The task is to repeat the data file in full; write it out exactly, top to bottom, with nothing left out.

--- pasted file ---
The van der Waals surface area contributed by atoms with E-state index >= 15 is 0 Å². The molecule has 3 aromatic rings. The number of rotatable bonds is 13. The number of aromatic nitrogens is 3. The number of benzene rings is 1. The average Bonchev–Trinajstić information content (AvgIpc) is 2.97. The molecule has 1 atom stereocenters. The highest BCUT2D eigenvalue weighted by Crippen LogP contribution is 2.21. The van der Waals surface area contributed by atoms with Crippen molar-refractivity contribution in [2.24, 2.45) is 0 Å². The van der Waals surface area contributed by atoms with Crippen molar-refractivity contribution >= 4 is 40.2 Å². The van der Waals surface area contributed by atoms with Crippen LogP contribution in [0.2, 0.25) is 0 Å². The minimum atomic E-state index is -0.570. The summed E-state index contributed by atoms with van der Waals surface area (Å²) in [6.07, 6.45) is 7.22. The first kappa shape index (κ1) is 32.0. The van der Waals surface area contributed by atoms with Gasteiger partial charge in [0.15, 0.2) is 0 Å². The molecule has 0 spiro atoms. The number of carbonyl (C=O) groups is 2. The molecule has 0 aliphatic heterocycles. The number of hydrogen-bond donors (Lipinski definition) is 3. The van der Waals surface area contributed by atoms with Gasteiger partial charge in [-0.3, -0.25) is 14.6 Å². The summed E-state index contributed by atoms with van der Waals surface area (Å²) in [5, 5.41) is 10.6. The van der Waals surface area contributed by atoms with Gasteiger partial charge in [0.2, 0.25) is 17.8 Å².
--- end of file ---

The van der Waals surface area contributed by atoms with E-state index >= 15 is 0 Å². The molecule has 3 aromatic rings. The number of rotatable bonds is 13. The number of aromatic nitrogens is 3. The number of benzene rings is 1. The average Bonchev–Trinajstić information content (AvgIpc) is 2.97. The molecule has 1 atom stereocenters. The highest BCUT2D eigenvalue weighted by Crippen LogP contribution is 2.21. The van der Waals surface area contributed by atoms with Crippen molar-refractivity contribution in [2.24, 2.45) is 0 Å². The van der Waals surface area contributed by atoms with Crippen molar-refractivity contribution >= 4 is 40.2 Å². The van der Waals surface area contributed by atoms with Crippen LogP contribution in [0.2, 0.25) is 0 Å². The minimum atomic E-state index is -0.570. The summed E-state index contributed by atoms with van der Waals surface area (Å²) in [6.07, 6.45) is 7.22. The first kappa shape index (κ1) is 32.0. The van der Waals surface area contributed by atoms with Gasteiger partial charge in [0.15, 0.2) is 0 Å². The molecule has 0 spiro atoms. The number of carbonyl (C=O) groups is 2. The molecule has 0 aliphatic heterocycles. The number of hydrogen-bond donors (Lipinski definition) is 3. The van der Waals surface area contributed by atoms with Gasteiger partial charge in [-0.3, -0.25) is 14.6 Å². The summed E-state index contributed by atoms with van der Waals surface area (Å²) in [5, 5.41) is 10.6. The van der Waals surface area contributed by atoms with Gasteiger partial charge in [0.2, 0.25) is 17.8 Å².